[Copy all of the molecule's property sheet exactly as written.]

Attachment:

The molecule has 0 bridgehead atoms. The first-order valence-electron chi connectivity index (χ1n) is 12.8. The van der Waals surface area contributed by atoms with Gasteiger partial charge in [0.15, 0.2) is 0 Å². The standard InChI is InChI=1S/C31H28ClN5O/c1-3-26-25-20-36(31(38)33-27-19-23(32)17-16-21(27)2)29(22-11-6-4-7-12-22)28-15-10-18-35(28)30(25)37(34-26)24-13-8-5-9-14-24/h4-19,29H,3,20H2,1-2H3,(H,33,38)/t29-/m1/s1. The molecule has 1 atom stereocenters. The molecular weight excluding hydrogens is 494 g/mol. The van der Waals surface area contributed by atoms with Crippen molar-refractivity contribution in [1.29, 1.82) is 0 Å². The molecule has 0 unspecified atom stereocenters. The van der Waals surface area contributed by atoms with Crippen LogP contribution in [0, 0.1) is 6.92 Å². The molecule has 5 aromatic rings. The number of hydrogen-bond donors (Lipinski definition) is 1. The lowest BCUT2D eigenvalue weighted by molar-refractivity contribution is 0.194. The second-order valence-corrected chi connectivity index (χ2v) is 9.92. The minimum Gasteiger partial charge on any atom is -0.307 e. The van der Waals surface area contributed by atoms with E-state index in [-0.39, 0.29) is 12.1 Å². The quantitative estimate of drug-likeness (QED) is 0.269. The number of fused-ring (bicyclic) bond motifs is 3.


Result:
The molecule has 0 bridgehead atoms. The first-order valence-electron chi connectivity index (χ1n) is 12.8. The van der Waals surface area contributed by atoms with Gasteiger partial charge in [0.15, 0.2) is 0 Å². The standard InChI is InChI=1S/C31H28ClN5O/c1-3-26-25-20-36(31(38)33-27-19-23(32)17-16-21(27)2)29(22-11-6-4-7-12-22)28-15-10-18-35(28)30(25)37(34-26)24-13-8-5-9-14-24/h4-19,29H,3,20H2,1-2H3,(H,33,38)/t29-/m1/s1. The molecule has 1 atom stereocenters. The molecular weight excluding hydrogens is 494 g/mol. The van der Waals surface area contributed by atoms with Crippen molar-refractivity contribution in [1.29, 1.82) is 0 Å². The molecule has 0 unspecified atom stereocenters. The van der Waals surface area contributed by atoms with Crippen LogP contribution in [0, 0.1) is 6.92 Å². The molecule has 5 aromatic rings. The number of hydrogen-bond donors (Lipinski definition) is 1. The lowest BCUT2D eigenvalue weighted by molar-refractivity contribution is 0.194. The second-order valence-corrected chi connectivity index (χ2v) is 9.92. The minimum Gasteiger partial charge on any atom is -0.307 e. The van der Waals surface area contributed by atoms with E-state index in [-0.39, 0.29) is 12.1 Å². The quantitative estimate of drug-likeness (QED) is 0.269. The number of fused-ring (bicyclic) bond motifs is 3.